Essential vitamins and minerals for seniors' oral health

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Rory Mycek
Rory Mycek

As we age, our need for vitamins and minerals increases and we are more prone to developing illnesses and ailments throughout our bodies. Some of these essential vitamins and minerals are especially important to maintaining good oral health. Here are some of the necessary vitamins and minerals and how much seniors should be taking:


Calcium is essential for maintaining a healthy mouth. Teeth are made up of calcium, so lacking this key essential mineral can increase your risk of contracting a gum disease or lead to tooth decay. Seniors should be ingesting 1,200 mg of calcium daily. The reason why seniors require more calcium is because their bodies don't absorb it as well as they used to, and they experience increased bone loss in their older years.

Find calcium in: cheese, yogurt, green leafy vegetables, milk, soybeans, whole grains

Vitamin D

Vitamin D is what helps absorb calcium into your body. It helps to preserve bones and decrease risks of developing fractures or osteoporosis. Not only does it help with your oral health, but vitamin D is also shown to help decrease your risk of developing some cancers, heart disease and diabetes. Seniors should be taking in 20 mcg (or 800 IU) of vitamin D per day.

Find vitamin D in: salmon, swordfish, milk, yogurt, eggs, liver, Swiss cheese, margarine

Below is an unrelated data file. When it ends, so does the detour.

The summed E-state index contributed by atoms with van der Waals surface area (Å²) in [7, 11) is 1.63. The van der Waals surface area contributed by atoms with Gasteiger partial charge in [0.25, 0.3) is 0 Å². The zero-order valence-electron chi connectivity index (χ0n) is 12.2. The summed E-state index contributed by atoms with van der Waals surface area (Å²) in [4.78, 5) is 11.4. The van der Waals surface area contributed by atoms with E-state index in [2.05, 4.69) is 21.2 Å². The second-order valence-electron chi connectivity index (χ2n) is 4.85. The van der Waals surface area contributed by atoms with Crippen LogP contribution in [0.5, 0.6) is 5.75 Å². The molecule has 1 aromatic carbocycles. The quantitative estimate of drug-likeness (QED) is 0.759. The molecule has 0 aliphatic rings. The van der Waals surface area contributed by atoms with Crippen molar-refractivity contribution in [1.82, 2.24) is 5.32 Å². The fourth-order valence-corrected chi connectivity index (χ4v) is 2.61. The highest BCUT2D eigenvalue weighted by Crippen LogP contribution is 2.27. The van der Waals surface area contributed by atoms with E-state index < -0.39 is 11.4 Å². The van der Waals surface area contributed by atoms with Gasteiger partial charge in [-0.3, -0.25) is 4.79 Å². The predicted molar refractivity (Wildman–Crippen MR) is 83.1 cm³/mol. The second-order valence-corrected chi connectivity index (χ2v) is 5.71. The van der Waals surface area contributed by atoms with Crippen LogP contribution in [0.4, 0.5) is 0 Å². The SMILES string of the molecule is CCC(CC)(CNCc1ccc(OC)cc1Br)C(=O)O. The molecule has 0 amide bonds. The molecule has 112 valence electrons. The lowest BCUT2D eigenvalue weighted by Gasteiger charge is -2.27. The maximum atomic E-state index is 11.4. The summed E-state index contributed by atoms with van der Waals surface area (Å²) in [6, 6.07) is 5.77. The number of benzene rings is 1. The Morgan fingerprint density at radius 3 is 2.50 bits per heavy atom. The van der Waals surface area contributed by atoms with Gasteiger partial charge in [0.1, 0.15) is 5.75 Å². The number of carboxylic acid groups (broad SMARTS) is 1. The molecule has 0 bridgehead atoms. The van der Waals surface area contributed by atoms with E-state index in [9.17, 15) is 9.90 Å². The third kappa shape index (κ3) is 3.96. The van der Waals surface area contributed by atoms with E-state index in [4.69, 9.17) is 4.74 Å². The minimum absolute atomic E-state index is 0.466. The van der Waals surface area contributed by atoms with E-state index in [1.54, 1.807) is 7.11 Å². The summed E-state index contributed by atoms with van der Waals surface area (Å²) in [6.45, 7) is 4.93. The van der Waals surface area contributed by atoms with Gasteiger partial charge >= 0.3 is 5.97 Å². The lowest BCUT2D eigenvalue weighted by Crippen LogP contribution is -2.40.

Vitamin C

Vitamin C is essential for maintaining healthy gums and tissue. As we age our gums tend to get more fragile, so this is a very important addition to your diet to strengthen gum tissue to lessen cases of bleeding. Seniors should  take 75 mg for females and 90 mg for males of vitamin C daily. Smokers should be increasing their vitamin C to 35 mg more than nonsmokers.

Find vitamin C in: oranges, peppers, broccoli, tomato juice, strawberries, spinach, grapefruit


Lacking iron in your diet can lead to a burning sensation in your mouth and on your tongue and even cause swelling with oral sores. These can be tricky to get rid of at times and can be painful. Luckily seniors only require 8 mg of iron per day, so this should be an easy mineral to include in your diet.

Find iron in: oatmeal, lentils, beans, tofu, spinach, raisins, 1 slice of bread

Vitamin B

Lacking B vitamins in your diet can lead to bad breath and pale tissue that can break apart easily, or canker sores. Seniors should include 2.4 mcg of B12 and perhaps think about taking a B-complex. Vegetarians and those who follow a vegan diet should especially be careful and aware of their need for vitamin B.

Find vitamin B in: beef, liver, clams, nutritional yeasts, poultry, eggs, dairy products.

Rory Mycek is a guest contributor for

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